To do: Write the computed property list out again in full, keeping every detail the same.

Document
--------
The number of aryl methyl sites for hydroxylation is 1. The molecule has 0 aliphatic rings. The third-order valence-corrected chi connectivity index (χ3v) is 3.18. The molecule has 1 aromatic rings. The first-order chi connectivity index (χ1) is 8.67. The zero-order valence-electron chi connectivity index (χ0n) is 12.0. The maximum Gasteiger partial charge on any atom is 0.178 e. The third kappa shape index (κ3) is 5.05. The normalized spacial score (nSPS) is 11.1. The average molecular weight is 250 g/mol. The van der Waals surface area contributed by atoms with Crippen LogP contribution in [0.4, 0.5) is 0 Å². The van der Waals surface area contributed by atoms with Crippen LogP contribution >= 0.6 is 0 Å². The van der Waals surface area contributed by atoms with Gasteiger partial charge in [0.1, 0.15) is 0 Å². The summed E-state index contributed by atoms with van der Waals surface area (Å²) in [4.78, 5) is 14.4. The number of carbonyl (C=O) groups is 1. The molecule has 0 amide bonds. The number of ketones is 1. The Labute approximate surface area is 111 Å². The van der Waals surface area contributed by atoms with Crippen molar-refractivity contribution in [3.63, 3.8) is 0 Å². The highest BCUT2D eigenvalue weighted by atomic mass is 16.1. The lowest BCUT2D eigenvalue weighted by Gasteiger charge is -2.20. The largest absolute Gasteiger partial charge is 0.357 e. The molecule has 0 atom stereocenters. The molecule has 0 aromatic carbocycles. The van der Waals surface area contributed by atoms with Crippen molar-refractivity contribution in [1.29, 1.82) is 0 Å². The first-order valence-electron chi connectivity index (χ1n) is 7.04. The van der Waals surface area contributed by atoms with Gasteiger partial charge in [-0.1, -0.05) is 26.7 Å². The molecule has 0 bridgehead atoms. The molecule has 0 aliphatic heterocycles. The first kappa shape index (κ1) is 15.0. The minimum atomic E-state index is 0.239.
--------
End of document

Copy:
The number of aryl methyl sites for hydroxylation is 1. The molecule has 0 aliphatic rings. The third-order valence-corrected chi connectivity index (χ3v) is 3.18. The molecule has 1 aromatic rings. The first-order chi connectivity index (χ1) is 8.67. The zero-order valence-electron chi connectivity index (χ0n) is 12.0. The maximum Gasteiger partial charge on any atom is 0.178 e. The third kappa shape index (κ3) is 5.05. The normalized spacial score (nSPS) is 11.1. The average molecular weight is 250 g/mol. The van der Waals surface area contributed by atoms with Crippen LogP contribution in [0.4, 0.5) is 0 Å². The van der Waals surface area contributed by atoms with Crippen LogP contribution >= 0.6 is 0 Å². The van der Waals surface area contributed by atoms with Gasteiger partial charge in [0.1, 0.15) is 0 Å². The summed E-state index contributed by atoms with van der Waals surface area (Å²) in [4.78, 5) is 14.4. The number of carbonyl (C=O) groups is 1. The molecule has 0 amide bonds. The number of ketones is 1. The Labute approximate surface area is 111 Å². The van der Waals surface area contributed by atoms with Crippen molar-refractivity contribution in [3.63, 3.8) is 0 Å². The highest BCUT2D eigenvalue weighted by atomic mass is 16.1. The lowest BCUT2D eigenvalue weighted by Gasteiger charge is -2.20. The largest absolute Gasteiger partial charge is 0.357 e. The molecule has 0 atom stereocenters. The molecule has 0 aromatic carbocycles. The van der Waals surface area contributed by atoms with Crippen molar-refractivity contribution in [1.29, 1.82) is 0 Å². The first-order valence-electron chi connectivity index (χ1n) is 7.04. The van der Waals surface area contributed by atoms with Gasteiger partial charge in [-0.1, -0.05) is 26.7 Å². The molecule has 0 bridgehead atoms. The molecule has 0 aliphatic heterocycles. The first kappa shape index (κ1) is 15.0. The minimum atomic E-state index is 0.239.